If Pin It, do-it-yourself and shabby chic are in your vocabulary, Blackberry House is a dream come true.
The Blackberry House, located on North Walnut Street, offers vendors the chance to sell their wares in a unique setting. (Photo submitted)
Murfreesboro’s newest addition is a “handmade artisan boutique that specializes in painted furniture,” says Polly Blair, who owns the shop with her husband, Bill.
She explained how the slogan, “Restored and new for home and you!” is so true because antique items are repurposed while new items are handcrafted to adorn a home or person.
Located at 432 N. Walnut St. in historic downtown, Blackberry House is divided into three separate rooms all intertwined with one connected theme: uniqueness. The giftables room features jewelry, clothing, paper goods, purses, baby items and handmade pincushions, while the shabby chic cottage room offers home décor and jewelry. A third room houses furniture and restyled antiques with an underlying farmhouse theme.
Blair recalled overhearing one customer last week proclaim, “This is like walking through Pinterest!” What a compliment!
Blackberry House features specialty items from nearly a dozen (mostly) local artisans, including Oh So Lovely by Mary Runger; Beulah Belle’s Boutique by Jennifer Taylor; Micucci Designs by Deneen Glidwell; Vinewood Home Creations by Josh and Emily Beasley; SteinLines by Sue Stein; Shabby Ever After by Karen Garrard; The Shabby Creek Cottage by Gina Luker; Dana Baby by Tonya Allen; Bella Vista @ Home; Sunny Tuesday by Jessica Stults; and local charity Beans for Baldies by 11-year-old cancer survivor, Preston Allen.
Everything else is handcrafted and repurposed by Blair and her handy-dandy assistant, Marisa Howard, a recording industry and photography student at Middle Tennessee State University. The two find items through estate sales and auctions and revamp them with various painting techniques.
“Ninety percent of what’s in here in one-of-a-kind,” Blair says, adding that she and Howard are inside Blackberry House every day painting and revamping items. “I take a lot of pride in this because I put a lot of work into it.”
Originally from nearby Manchester, Blair, a 20-year veteran of the interior design industry, operated a design company in Denver. After 15 years working with homebuilders and engineers, Blair decided she was ready for something new. Her experience really runs the gamut: she has worked for HGTV as a drapery room designer and even managed Hancock Fabrics in Murfreesboro. In fact, that’s how she found herself back home.
But her entrepreneurship personality kept tugging at the back of her mind, and Blair knew she had to open shop all her own. When she discovered The Knaughty Knitter was moving into a bigger location, Blair decided to open up shop inside the house. Three weeks later, she’d given the home a facelift and named it Blackberry House.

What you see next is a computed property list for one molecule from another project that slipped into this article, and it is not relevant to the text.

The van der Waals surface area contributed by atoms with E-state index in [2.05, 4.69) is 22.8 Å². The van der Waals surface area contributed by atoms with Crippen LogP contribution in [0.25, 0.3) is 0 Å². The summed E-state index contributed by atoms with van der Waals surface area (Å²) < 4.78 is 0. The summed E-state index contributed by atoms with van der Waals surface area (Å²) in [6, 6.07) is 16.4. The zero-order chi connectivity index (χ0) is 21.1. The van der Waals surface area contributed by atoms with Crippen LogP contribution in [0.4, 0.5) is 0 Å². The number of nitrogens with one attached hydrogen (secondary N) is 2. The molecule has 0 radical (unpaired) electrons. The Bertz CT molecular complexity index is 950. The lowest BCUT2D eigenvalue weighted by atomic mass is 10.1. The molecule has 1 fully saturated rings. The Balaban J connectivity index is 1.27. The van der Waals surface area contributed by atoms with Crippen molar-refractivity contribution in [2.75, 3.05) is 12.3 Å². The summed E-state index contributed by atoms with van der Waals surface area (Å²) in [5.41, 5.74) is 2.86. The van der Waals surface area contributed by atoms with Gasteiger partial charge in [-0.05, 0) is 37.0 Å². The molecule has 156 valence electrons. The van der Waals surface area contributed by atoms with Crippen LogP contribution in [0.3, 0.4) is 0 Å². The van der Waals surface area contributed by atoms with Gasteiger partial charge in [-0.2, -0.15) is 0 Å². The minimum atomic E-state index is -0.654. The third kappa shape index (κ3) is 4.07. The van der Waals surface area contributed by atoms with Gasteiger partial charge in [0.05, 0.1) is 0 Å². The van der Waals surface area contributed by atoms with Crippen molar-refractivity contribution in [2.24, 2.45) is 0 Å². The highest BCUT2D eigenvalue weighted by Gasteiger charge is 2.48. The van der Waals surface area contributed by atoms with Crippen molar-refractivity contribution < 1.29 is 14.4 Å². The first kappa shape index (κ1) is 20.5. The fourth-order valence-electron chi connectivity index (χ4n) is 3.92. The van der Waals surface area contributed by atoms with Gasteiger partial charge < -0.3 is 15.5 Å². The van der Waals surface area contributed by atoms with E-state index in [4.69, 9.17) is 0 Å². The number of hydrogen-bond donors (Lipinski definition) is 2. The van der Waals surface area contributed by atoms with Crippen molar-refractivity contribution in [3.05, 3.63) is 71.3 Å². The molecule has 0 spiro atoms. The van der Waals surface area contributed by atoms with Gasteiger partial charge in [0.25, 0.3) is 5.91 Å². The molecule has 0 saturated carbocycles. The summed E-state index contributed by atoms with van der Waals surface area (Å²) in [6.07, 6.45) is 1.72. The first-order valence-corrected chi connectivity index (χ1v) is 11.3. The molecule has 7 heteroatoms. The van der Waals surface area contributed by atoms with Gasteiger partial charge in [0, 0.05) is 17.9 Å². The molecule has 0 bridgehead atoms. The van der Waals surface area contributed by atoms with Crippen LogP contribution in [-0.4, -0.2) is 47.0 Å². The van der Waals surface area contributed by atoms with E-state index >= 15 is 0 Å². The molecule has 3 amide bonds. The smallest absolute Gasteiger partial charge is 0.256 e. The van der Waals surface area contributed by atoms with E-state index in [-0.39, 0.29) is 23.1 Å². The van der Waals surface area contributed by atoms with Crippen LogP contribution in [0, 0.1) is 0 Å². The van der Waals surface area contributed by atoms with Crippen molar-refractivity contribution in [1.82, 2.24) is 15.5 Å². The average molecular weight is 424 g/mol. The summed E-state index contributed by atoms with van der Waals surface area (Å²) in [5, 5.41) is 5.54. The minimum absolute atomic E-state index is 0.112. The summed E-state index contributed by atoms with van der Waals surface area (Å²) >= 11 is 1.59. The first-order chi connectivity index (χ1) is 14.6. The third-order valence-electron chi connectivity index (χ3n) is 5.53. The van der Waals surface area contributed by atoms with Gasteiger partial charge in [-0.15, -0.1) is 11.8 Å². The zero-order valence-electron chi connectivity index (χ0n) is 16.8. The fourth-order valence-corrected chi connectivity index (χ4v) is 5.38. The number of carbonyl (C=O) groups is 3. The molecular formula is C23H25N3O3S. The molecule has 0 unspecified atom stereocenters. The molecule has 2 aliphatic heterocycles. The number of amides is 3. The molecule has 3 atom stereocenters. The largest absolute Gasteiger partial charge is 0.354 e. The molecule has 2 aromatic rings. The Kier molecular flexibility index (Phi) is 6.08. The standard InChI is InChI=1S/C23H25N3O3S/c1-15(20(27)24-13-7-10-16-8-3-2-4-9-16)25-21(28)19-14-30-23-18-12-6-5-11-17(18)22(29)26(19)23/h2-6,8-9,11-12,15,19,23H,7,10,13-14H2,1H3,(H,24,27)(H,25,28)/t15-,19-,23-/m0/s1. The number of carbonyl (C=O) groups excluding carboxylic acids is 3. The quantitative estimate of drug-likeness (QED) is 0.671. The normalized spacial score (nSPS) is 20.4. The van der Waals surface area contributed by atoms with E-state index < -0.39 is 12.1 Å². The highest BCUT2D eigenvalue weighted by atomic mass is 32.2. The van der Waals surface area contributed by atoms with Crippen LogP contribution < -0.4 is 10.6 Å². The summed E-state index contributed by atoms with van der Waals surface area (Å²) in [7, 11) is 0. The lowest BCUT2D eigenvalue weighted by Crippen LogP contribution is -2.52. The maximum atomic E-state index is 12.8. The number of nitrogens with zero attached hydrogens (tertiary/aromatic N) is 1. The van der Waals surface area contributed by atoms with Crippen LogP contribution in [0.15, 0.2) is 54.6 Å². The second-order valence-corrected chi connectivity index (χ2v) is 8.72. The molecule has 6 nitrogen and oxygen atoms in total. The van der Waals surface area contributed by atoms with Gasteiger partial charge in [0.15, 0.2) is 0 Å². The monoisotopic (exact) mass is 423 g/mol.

Named after her mother, Polly, via childhood memories, Blackberry House refers to years spent picking blackberries on her Manchester farm.
“I always hated doing it, but I loved having the blackberries,” Blair recalls. “As I grew up (and moved away), I’d always tell mom to make sure to have some blackberries in the house.”
And so, Blackberry House was born. Blair originally thought about opening the store in Nolensville, but decided Murfreesboro was a better choice because there are no boutiques like it nearby.
Blair credits her mom for her domestic skills. In fact, her nickname is PJ for Polly, Jr. But her DIY and crafts(wo)man skills come from her dad, Tom. She would follow him around learning how to build and take things apart. Those tomboy years earned her the nickname TJ for Tom Jr.
After losing nine people in her family to cancer, Blair swore she’d get involved with a charity if the opportunity ever presented itself. During her time managing Hancock Fabrics, she learned of a two-time cancer survivor, Preston Allen, who was 10 years old at the time. Having lost his dad to the disease, he would make trip to the store with his mom. After making himself hats to keep his bald head warm, he decided to make hats for other kids in the cancer clinic and created the non-profit program, Beanies for Baldies.
With Blackberry House, Blair now has a chance to give back. Her shop serves as a donation station for Beanies for Baldies. For every $5 donation, five hats are given to pediatric cancer patients throughout Tennessee.
In addition to its uniqueness and philanthropic efforts, the boutique serves as an outlet for Middle Tennessee artists to reach Rutherford County residents, says Mary Runger, a interior designer and set decorator who sell specialty jewelry and vintage items at the shop.
“First of all, Polly (Blair) puts so much on her Facebook – she puts so much about dealers and things that are in the shop. Her advertising it on Facebook is amazing how it’s brought so many people in,” she explains. “I didn’t know the Murfreesboro community at all, and I’ve already gotten two jobs redoing houses just because of it. It’s spreading the word about interior decorating that I do.”
She said visitors to Blackberry House can really tell her set design style by her booth displays.
Artists are encouraged to restyle their space each week to provide a fresh look for visitors. Blackberry House is open Thursday, Friday and Saturday, and guests look forward to something new every weekend.
Blair says she only has two policies for artists: Don’t overcrowd the space and prices must be reasonable enough that people won’t think twice about buying it.
Everything seems to be right on par because Blackberry House is selling 12-15 pieces of furniture weekly. Visit the boutique’s Facebook page to keep up with new items, or blackberryhouse.net for blog-style DIY projects.